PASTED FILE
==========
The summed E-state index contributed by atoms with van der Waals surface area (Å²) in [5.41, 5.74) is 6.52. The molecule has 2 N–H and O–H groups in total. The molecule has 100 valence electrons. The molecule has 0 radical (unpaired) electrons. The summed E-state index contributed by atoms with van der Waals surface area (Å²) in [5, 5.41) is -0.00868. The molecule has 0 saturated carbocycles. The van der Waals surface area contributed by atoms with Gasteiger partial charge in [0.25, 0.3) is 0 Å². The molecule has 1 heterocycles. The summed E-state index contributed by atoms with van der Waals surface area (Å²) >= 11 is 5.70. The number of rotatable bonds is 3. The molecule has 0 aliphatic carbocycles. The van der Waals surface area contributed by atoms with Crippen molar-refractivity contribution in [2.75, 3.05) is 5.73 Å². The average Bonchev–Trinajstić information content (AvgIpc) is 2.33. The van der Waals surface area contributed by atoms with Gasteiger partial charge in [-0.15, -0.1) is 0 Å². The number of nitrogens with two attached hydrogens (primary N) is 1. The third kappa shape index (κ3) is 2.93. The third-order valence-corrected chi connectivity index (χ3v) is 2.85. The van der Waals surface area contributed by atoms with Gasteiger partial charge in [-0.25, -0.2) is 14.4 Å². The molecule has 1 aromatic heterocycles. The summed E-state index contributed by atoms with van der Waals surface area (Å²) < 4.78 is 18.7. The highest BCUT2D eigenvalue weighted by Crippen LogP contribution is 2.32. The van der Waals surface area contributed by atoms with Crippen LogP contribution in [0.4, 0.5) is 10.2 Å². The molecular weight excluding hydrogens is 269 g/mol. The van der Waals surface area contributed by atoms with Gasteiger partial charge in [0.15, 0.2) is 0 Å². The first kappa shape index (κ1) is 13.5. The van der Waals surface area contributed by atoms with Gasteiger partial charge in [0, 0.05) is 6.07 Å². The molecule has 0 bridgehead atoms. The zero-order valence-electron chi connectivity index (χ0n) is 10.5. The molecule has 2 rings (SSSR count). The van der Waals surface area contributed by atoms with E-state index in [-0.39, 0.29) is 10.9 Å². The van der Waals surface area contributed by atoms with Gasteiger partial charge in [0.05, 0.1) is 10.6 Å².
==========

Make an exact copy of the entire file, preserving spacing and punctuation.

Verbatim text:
The summed E-state index contributed by atoms with van der Waals surface area (Å²) in [5.41, 5.74) is 6.52. The molecule has 2 N–H and O–H groups in total. The molecule has 100 valence electrons. The molecule has 0 radical (unpaired) electrons. The summed E-state index contributed by atoms with van der Waals surface area (Å²) in [5, 5.41) is -0.00868. The molecule has 0 saturated carbocycles. The van der Waals surface area contributed by atoms with Gasteiger partial charge in [0.25, 0.3) is 0 Å². The molecule has 1 heterocycles. The summed E-state index contributed by atoms with van der Waals surface area (Å²) >= 11 is 5.70. The number of rotatable bonds is 3. The molecule has 0 aliphatic carbocycles. The van der Waals surface area contributed by atoms with Crippen molar-refractivity contribution in [2.75, 3.05) is 5.73 Å². The average Bonchev–Trinajstić information content (AvgIpc) is 2.33. The van der Waals surface area contributed by atoms with Gasteiger partial charge in [-0.15, -0.1) is 0 Å². The number of nitrogens with two attached hydrogens (primary N) is 1. The third kappa shape index (κ3) is 2.93. The third-order valence-corrected chi connectivity index (χ3v) is 2.85. The van der Waals surface area contributed by atoms with Gasteiger partial charge in [-0.25, -0.2) is 14.4 Å². The molecule has 1 aromatic heterocycles. The summed E-state index contributed by atoms with van der Waals surface area (Å²) < 4.78 is 18.7. The highest BCUT2D eigenvalue weighted by Crippen LogP contribution is 2.32. The van der Waals surface area contributed by atoms with Crippen LogP contribution in [0.4, 0.5) is 10.2 Å². The molecular weight excluding hydrogens is 269 g/mol. The van der Waals surface area contributed by atoms with Gasteiger partial charge in [0.15, 0.2) is 0 Å². The first kappa shape index (κ1) is 13.5. The van der Waals surface area contributed by atoms with Gasteiger partial charge in [0, 0.05) is 6.07 Å². The molecule has 0 bridgehead atoms. The zero-order valence-electron chi connectivity index (χ0n) is 10.5. The molecule has 2 rings (SSSR count). The van der Waals surface area contributed by atoms with E-state index in [-0.39, 0.29) is 10.9 Å². The van der Waals surface area contributed by atoms with Gasteiger partial charge in [0.05, 0.1) is 10.6 Å².